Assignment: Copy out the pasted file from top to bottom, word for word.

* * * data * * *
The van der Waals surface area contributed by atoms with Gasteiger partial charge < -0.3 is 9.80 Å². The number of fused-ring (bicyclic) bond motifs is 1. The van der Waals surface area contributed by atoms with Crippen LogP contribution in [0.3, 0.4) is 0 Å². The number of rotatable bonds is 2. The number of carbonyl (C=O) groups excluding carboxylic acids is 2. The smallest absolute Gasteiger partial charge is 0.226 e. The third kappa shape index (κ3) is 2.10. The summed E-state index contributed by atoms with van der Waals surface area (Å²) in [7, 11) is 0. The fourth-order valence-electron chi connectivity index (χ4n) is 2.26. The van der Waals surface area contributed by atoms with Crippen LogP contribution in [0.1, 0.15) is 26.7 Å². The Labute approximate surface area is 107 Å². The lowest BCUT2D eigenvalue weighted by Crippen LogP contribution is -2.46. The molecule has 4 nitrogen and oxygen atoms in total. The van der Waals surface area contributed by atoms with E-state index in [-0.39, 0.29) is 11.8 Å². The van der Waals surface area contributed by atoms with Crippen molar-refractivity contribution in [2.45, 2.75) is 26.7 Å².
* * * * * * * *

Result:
The van der Waals surface area contributed by atoms with Gasteiger partial charge < -0.3 is 9.80 Å². The number of fused-ring (bicyclic) bond motifs is 1. The van der Waals surface area contributed by atoms with Crippen LogP contribution in [0.3, 0.4) is 0 Å². The number of rotatable bonds is 2. The number of carbonyl (C=O) groups excluding carboxylic acids is 2. The smallest absolute Gasteiger partial charge is 0.226 e. The third kappa shape index (κ3) is 2.10. The summed E-state index contributed by atoms with van der Waals surface area (Å²) in [7, 11) is 0. The fourth-order valence-electron chi connectivity index (χ4n) is 2.26. The van der Waals surface area contributed by atoms with Crippen LogP contribution in [0.1, 0.15) is 26.7 Å². The Labute approximate surface area is 107 Å². The lowest BCUT2D eigenvalue weighted by Crippen LogP contribution is -2.46. The molecule has 4 nitrogen and oxygen atoms in total. The van der Waals surface area contributed by atoms with E-state index in [-0.39, 0.29) is 11.8 Å². The van der Waals surface area contributed by atoms with Crippen molar-refractivity contribution in [2.45, 2.75) is 26.7 Å².